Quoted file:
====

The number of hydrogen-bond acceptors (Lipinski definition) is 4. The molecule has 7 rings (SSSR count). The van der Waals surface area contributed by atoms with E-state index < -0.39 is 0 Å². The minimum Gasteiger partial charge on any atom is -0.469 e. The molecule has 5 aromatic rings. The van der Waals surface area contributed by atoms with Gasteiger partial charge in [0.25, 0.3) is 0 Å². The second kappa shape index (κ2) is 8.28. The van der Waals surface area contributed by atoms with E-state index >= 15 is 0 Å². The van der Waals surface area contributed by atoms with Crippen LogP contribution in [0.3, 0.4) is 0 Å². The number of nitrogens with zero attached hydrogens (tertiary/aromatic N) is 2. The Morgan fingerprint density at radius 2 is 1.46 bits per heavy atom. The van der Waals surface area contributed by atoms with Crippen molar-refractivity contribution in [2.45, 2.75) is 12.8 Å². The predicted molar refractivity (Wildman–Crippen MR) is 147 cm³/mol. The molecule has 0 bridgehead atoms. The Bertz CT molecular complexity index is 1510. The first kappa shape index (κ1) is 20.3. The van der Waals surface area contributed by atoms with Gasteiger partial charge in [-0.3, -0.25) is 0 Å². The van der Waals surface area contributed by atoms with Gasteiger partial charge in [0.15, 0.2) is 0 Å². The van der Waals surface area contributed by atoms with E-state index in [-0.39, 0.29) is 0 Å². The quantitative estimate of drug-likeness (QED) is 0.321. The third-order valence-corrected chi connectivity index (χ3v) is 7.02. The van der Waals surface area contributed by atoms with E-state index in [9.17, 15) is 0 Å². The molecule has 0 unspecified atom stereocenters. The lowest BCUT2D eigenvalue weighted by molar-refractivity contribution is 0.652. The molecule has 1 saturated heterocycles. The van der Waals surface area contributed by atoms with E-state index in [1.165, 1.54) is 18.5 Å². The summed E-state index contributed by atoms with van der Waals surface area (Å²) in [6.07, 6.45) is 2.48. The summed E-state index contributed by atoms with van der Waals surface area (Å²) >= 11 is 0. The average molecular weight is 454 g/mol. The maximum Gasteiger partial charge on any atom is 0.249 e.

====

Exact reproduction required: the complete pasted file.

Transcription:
The number of hydrogen-bond acceptors (Lipinski definition) is 4. The molecule has 7 rings (SSSR count). The van der Waals surface area contributed by atoms with E-state index < -0.39 is 0 Å². The minimum Gasteiger partial charge on any atom is -0.469 e. The molecule has 5 aromatic rings. The van der Waals surface area contributed by atoms with Gasteiger partial charge in [0.25, 0.3) is 0 Å². The second kappa shape index (κ2) is 8.28. The van der Waals surface area contributed by atoms with E-state index >= 15 is 0 Å². The van der Waals surface area contributed by atoms with Crippen LogP contribution in [0.3, 0.4) is 0 Å². The number of nitrogens with zero attached hydrogens (tertiary/aromatic N) is 2. The Morgan fingerprint density at radius 2 is 1.46 bits per heavy atom. The van der Waals surface area contributed by atoms with Crippen molar-refractivity contribution in [2.45, 2.75) is 12.8 Å². The predicted molar refractivity (Wildman–Crippen MR) is 147 cm³/mol. The molecule has 0 bridgehead atoms. The Bertz CT molecular complexity index is 1510. The first kappa shape index (κ1) is 20.3. The van der Waals surface area contributed by atoms with Gasteiger partial charge in [-0.3, -0.25) is 0 Å². The van der Waals surface area contributed by atoms with Gasteiger partial charge in [0.15, 0.2) is 0 Å². The van der Waals surface area contributed by atoms with E-state index in [-0.39, 0.29) is 0 Å². The quantitative estimate of drug-likeness (QED) is 0.321. The third-order valence-corrected chi connectivity index (χ3v) is 7.02. The van der Waals surface area contributed by atoms with E-state index in [9.17, 15) is 0 Å². The molecule has 0 unspecified atom stereocenters. The lowest BCUT2D eigenvalue weighted by molar-refractivity contribution is 0.652. The molecule has 1 saturated heterocycles. The van der Waals surface area contributed by atoms with E-state index in [1.165, 1.54) is 18.5 Å². The summed E-state index contributed by atoms with van der Waals surface area (Å²) in [6.07, 6.45) is 2.48. The summed E-state index contributed by atoms with van der Waals surface area (Å²) >= 11 is 0. The average molecular weight is 454 g/mol. The maximum Gasteiger partial charge on any atom is 0.249 e.